The Quad refers to an ad hoc group including Australia, India, Japan, and the United States that facilitates informal discussions on areas of mutual cooperation in the region. India has historically resisted calls to upgrade the level of Quad consultations to allay Chinese fears. China perceives Quad as an anti-China group that seeks to contain its rise. It is therefore interesting that Quad countries met at the ministerial level for the first time in September 2019, signaling a shift in India’s accommodative stance towards China. In another significant departure from the past, India may also invite Australia to participate in the annual Malabar Exercises in 2020, which are trilateral naval exercises involving the United States, Japan, and India. China had protested strongly when Australia participated in Malabar Exercises in 2007.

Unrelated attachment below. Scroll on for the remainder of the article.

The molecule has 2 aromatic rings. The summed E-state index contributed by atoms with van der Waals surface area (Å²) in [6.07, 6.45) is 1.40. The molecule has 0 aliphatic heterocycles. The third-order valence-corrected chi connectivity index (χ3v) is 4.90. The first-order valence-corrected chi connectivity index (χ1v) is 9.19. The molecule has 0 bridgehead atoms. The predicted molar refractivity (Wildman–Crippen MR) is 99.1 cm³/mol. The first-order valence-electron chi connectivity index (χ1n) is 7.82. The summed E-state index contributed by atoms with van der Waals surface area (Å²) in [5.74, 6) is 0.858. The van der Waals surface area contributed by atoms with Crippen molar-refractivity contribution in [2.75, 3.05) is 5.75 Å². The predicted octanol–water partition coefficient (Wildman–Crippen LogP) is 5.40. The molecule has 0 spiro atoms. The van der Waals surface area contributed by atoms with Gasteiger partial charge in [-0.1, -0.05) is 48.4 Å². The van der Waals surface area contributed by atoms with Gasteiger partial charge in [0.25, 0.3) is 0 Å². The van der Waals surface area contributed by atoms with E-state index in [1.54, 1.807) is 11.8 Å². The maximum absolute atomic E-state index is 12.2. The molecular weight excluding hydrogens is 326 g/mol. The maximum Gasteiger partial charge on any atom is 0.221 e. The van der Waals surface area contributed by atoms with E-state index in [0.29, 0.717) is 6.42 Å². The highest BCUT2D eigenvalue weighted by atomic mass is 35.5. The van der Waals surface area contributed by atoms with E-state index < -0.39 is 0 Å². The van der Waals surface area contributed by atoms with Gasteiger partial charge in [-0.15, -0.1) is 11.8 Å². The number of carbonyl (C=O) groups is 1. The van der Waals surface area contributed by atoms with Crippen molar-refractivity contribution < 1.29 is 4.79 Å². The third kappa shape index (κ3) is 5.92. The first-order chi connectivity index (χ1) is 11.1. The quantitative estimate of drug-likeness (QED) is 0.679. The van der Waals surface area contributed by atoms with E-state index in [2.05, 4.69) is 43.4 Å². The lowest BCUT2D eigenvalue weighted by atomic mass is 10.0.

Bilateral strategic and defense relationships between India and the Quad countries have witnessed increased action. India and the United States conducted their first-ever tri-service military exercises in November 2019, improving defense cooperation between them. India also operationalized a mutual support logistics agreement with the United States that provides both countries reciprocal access to each other’s military bases in the region. Similar agreements with Japan and Australia are expected to be signed within the next year. Furthermore, India has institutionalized a bilateral “2+2” mechanism with the United States, and Japan that involves discussions between their respective defense and foreign ministers. India has a similar “2+2” mechanism with Australia at the secretary level.

Along with the Quad, India has also renewed its focus on enhancing its relationship with ASEAN countries. India has emphasized the centrality of ASEAN in its Indo-Pacific framework and India’s ‘Act East’ policy provides strategic direction to several initiatives aimed at increasing its cooperation with ASEAN members: